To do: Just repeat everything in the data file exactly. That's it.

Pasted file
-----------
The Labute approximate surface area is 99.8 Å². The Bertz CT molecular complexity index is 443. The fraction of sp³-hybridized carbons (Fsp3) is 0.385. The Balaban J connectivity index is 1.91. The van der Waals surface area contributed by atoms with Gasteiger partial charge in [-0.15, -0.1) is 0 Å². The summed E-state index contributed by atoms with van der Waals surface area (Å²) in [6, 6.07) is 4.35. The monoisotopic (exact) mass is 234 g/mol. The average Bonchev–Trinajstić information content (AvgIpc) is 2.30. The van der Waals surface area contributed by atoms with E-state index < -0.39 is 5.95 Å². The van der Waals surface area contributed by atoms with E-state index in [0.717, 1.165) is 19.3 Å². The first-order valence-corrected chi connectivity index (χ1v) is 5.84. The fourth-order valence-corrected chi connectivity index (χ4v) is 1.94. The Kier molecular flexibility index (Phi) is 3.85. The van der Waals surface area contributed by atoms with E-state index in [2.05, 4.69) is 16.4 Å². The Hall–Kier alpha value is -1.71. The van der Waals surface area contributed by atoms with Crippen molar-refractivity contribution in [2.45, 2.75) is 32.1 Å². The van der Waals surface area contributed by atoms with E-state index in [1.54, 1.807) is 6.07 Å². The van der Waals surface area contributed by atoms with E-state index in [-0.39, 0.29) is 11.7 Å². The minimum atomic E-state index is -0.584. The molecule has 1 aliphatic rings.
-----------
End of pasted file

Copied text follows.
The Labute approximate surface area is 99.8 Å². The Bertz CT molecular complexity index is 443. The fraction of sp³-hybridized carbons (Fsp3) is 0.385. The Balaban J connectivity index is 1.91. The van der Waals surface area contributed by atoms with Gasteiger partial charge in [-0.15, -0.1) is 0 Å². The summed E-state index contributed by atoms with van der Waals surface area (Å²) in [6, 6.07) is 4.35. The monoisotopic (exact) mass is 234 g/mol. The average Bonchev–Trinajstić information content (AvgIpc) is 2.30. The van der Waals surface area contributed by atoms with E-state index < -0.39 is 5.95 Å². The van der Waals surface area contributed by atoms with E-state index in [0.717, 1.165) is 19.3 Å². The first-order valence-corrected chi connectivity index (χ1v) is 5.84. The fourth-order valence-corrected chi connectivity index (χ4v) is 1.94. The Kier molecular flexibility index (Phi) is 3.85. The van der Waals surface area contributed by atoms with E-state index in [2.05, 4.69) is 16.4 Å². The Hall–Kier alpha value is -1.71. The van der Waals surface area contributed by atoms with Crippen molar-refractivity contribution in [2.45, 2.75) is 32.1 Å². The van der Waals surface area contributed by atoms with E-state index in [1.54, 1.807) is 6.07 Å². The van der Waals surface area contributed by atoms with E-state index in [-0.39, 0.29) is 11.7 Å². The minimum atomic E-state index is -0.584. The molecule has 1 aliphatic rings.